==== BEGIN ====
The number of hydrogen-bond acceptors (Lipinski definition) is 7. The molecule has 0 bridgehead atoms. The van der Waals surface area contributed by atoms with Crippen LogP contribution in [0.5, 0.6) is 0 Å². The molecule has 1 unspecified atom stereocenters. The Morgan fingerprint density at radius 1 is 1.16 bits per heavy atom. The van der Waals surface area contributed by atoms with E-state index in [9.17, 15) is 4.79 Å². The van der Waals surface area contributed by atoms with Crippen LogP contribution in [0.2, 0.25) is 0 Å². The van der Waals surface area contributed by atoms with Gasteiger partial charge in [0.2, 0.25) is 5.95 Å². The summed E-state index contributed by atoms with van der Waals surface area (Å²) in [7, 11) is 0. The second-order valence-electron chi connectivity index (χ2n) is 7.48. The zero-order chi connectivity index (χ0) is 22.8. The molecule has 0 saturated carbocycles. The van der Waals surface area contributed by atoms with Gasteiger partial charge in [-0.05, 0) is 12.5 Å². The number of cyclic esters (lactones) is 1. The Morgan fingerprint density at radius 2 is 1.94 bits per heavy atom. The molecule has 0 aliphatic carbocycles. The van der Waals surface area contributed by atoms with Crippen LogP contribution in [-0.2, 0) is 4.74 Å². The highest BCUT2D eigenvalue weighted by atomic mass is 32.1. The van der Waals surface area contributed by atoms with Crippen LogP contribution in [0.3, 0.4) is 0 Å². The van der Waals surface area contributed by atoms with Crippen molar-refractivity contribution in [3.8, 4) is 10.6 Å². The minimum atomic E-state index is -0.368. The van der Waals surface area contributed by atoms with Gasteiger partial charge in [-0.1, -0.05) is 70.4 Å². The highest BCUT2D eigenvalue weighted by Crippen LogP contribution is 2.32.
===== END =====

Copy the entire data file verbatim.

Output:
The number of hydrogen-bond acceptors (Lipinski definition) is 7. The molecule has 0 bridgehead atoms. The van der Waals surface area contributed by atoms with Crippen LogP contribution in [0.5, 0.6) is 0 Å². The molecule has 1 unspecified atom stereocenters. The Morgan fingerprint density at radius 1 is 1.16 bits per heavy atom. The van der Waals surface area contributed by atoms with E-state index in [9.17, 15) is 4.79 Å². The van der Waals surface area contributed by atoms with Crippen LogP contribution in [0.2, 0.25) is 0 Å². The van der Waals surface area contributed by atoms with Gasteiger partial charge in [0.2, 0.25) is 5.95 Å². The summed E-state index contributed by atoms with van der Waals surface area (Å²) in [7, 11) is 0. The second-order valence-electron chi connectivity index (χ2n) is 7.48. The zero-order chi connectivity index (χ0) is 22.8. The molecule has 0 saturated carbocycles. The van der Waals surface area contributed by atoms with Gasteiger partial charge in [-0.05, 0) is 12.5 Å². The number of cyclic esters (lactones) is 1. The Morgan fingerprint density at radius 2 is 1.94 bits per heavy atom. The molecule has 0 aliphatic carbocycles. The van der Waals surface area contributed by atoms with Crippen LogP contribution in [-0.2, 0) is 4.74 Å². The highest BCUT2D eigenvalue weighted by atomic mass is 32.1. The van der Waals surface area contributed by atoms with Crippen LogP contribution in [0.3, 0.4) is 0 Å². The van der Waals surface area contributed by atoms with Crippen molar-refractivity contribution in [3.8, 4) is 10.6 Å². The minimum atomic E-state index is -0.368. The van der Waals surface area contributed by atoms with Gasteiger partial charge in [-0.1, -0.05) is 70.4 Å². The highest BCUT2D eigenvalue weighted by Crippen LogP contribution is 2.32.